Turkish former president Gül guiding new party in bid to challenge Erdoğan - columnist

Turkish national elections are likely to take place before they are scheduled in 2023, and President Recep Tayyip Erdoğan will face stiff competition from old allies, a columnist known for his close links to the ruling Justice and Development Party (AKP) said on Monday.

A new political movement being formed by Ali Babacan, a former AKP deputy prime minister, is actually a vehicle for Erdoğan’s former ally Abdullah Gül to launch a challenge for the presidency, Abdulkadir Selvi said in his column for Hürriyet newspaper.

Gül was a founding member of the AKP and served as prime minister, foreign minister and president during the party’s first 12 years in power, but has kept his distance from politics since Erdoğan succeeded him in the presidency in 2014.

But opposition to Erdoğan within the AKP has been growing, and Gül plans to run as a unity candidate in the next presidential election and draw support from both AKP rebels and opposition circles, Selvi said.

“Gül does not want to become the chair of a political party because he wishes to stand as an umbrella candidate in presidential elections for the (opposition) Nation Alliance. But he is known to be the leader of (Babacan’s) party,” Selvi said.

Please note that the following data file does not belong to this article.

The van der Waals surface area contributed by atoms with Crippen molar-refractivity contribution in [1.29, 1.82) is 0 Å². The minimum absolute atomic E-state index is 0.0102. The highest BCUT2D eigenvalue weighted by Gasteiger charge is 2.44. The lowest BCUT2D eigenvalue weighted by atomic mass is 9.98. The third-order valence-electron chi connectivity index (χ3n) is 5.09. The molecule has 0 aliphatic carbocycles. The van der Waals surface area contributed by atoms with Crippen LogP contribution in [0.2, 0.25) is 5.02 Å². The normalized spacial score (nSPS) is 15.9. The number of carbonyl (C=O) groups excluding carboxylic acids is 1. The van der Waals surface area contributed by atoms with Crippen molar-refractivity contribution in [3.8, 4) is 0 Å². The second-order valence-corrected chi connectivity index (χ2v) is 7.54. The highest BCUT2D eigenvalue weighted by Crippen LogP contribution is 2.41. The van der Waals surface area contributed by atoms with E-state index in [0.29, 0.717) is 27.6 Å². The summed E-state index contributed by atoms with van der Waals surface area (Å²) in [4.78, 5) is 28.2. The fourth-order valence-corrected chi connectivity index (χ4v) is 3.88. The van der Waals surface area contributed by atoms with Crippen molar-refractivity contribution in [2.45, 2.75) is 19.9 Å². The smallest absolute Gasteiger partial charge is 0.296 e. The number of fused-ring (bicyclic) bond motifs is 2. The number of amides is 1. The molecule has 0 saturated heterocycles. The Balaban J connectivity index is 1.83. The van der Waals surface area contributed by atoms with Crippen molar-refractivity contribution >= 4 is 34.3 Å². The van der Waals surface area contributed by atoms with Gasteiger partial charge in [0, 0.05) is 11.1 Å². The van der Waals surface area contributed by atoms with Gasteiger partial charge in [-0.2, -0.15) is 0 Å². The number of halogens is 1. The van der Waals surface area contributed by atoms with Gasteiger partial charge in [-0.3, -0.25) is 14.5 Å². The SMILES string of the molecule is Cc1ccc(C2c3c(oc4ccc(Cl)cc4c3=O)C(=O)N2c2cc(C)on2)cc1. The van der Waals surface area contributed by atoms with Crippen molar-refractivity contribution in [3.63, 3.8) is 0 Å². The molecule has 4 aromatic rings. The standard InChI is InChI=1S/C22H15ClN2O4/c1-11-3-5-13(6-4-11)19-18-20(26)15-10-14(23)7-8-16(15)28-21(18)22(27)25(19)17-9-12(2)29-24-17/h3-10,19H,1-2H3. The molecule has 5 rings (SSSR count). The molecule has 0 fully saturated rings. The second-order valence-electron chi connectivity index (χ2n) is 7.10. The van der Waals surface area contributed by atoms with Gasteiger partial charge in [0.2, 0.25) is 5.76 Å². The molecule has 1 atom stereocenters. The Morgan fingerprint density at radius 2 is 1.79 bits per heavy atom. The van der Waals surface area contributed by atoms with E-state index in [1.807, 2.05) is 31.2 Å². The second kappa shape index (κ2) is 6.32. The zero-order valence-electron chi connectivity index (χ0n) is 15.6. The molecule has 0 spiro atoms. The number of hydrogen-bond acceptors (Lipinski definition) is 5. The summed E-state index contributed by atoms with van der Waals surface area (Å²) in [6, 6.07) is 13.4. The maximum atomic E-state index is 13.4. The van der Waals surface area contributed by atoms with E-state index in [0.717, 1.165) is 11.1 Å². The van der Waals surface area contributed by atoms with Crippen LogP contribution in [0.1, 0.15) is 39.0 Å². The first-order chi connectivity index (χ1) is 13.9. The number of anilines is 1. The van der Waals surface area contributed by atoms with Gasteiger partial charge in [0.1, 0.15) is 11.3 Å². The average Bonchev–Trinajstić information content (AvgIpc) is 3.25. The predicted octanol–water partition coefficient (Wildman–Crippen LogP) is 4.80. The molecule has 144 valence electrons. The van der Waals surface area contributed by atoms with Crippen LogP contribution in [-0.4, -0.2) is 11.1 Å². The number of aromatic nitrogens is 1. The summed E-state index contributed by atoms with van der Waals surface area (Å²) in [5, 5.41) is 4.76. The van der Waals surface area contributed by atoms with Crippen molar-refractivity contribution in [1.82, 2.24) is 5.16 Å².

The plan depends on the approval of the main opposition Republican People’s Party (CHP), which could instead choose to run Ekrem İmamoğlu, who rose to national prominence this year by winning the Istanbul mayoral election, Selvi said.

Gül served as the AKP’s first prime minister when the party won general elections in 2002, but stood aside allowing Erdoğan to assume the role the next year, when parliament voted to allow him to take political office despite having served time in prison. Erdoğan had served four months in jail in 1999 for inciting religious hatred during a period of tension between secularists and the AKP’s Islamist predecessors.

As Erdoğan rose in recent years to gain unrivalled powers under a new executive presidential system, Gül has frequently been touted as a possible challenger due to his broad popularity with the AKP’s conservative voter base.

The former president was considered a possible unity candidate in last year’s presidential elections, but failed to gain support from the opposition nationalist Good Party.